Researchers try to spell out a rational plan for so-called assisted colonization in the face of climate change
By Summit Voice
SUMMIT COUNTY — As global warming causes ever-greater disruption to plants and animals, conservation biologists are having serious discussions about how and when to relocate species so they they can survive for the long-term.
If society values them enough, some species threatened by climate disruption could benefit from immediate relocation, especially small and vulnerable populations that need time to grow before risking translocation losses, an international group of researchers wrote in a climate change journal article published this week.
The paper is an effort at creating a pragmatic framework for deciding when, if ever, to move species in the face of climate change. University of Queensland and United States Geological Survey researchers also contributed to the research.
“As our climate changes more rapidly than species can adapt or disperse, natural resource managers increasingly want to know what adaptation options are available to help them conserve biodiversity,” said Dr. Eve McDonald-Madden, of the Commonwealth Scientific and Industrial Research Organization.
Managed relocation of species involves moving plants or animals from an area that is, or will become, untenable because of climate change, to areas where there are more suitable climatic conditions but in which the plants or animals have not occurred previously. It’s sometimes called assisted colonization.
“Without relocating species we are destined to lose some of our most important and iconic wildlife” said CSIRO researcher Dr. Tara Martin. “The decision-making framework we have developed shows that the best timing for moving species depends on many factors such as: the size of the population, the expected losses in the population through relocation, and the expected numbers that the new location could be expected to support.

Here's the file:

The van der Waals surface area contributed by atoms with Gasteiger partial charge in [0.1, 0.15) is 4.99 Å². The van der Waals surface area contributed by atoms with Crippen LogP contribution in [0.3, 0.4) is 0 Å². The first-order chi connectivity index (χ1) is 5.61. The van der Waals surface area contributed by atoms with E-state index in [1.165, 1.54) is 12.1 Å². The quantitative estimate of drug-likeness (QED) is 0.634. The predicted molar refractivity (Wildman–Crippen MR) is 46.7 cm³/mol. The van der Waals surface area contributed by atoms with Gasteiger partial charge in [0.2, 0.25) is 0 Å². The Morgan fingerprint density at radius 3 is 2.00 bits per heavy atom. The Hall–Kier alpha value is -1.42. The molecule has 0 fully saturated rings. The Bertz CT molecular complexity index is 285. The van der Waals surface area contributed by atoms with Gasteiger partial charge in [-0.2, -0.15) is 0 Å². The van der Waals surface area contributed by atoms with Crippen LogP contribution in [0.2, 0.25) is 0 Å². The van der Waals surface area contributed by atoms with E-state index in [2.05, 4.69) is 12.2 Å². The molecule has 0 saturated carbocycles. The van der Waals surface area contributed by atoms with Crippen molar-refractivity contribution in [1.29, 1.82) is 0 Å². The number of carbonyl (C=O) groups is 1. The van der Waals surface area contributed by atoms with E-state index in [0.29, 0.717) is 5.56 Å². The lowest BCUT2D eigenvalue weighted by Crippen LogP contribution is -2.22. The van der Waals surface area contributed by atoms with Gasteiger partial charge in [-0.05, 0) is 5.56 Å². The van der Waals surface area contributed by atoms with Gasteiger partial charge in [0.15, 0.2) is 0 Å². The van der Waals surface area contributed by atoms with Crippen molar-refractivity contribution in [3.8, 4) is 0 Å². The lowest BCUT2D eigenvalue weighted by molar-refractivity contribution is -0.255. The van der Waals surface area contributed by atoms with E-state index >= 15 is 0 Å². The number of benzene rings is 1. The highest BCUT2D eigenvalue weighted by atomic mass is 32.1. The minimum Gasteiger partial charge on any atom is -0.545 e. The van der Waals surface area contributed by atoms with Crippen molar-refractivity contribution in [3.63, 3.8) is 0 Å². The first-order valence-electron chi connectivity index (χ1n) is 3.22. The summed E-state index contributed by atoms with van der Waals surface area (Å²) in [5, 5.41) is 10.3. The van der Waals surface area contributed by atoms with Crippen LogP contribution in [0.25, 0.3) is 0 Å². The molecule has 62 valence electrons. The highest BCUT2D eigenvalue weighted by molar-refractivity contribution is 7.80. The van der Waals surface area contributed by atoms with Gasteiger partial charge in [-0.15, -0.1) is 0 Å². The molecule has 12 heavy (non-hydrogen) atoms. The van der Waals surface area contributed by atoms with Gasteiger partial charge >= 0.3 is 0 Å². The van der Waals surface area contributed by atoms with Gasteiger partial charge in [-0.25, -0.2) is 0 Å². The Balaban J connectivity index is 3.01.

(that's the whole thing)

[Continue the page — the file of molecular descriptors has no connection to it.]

“It would also rely on good predictions about the impact of climate shifts on a particular species and the suitability of areas to which they can move,” she said, explaining that there are many unanswered questions about how rare species would fare in relocation areas. Detailed science in this field is still in short supply.
Monitoring and learning about how potentially climate change-affected plants and animals function in their native ecosystems will play a crucial role in ensuring that managed relocation plans succeed.
“Active adaptive management is important when we are unsure of what the climatic changes are likely to be in the current habitat. Our framework provides managers with a rational basis for making timely decisions under uncertainty to ensure species persistence in the long-term,” Martin said.
“Without relocating species we are destined to lose some of our most important and iconic wildlife, but at the end of the day we also need viable ecosystems into which we can move species. Managed relocation is not a quick fix. It will be used in some specific circumstances for species that we really care about, but it will not be a saviour for all biodiversity in the face of climate change,” Dr Martin said.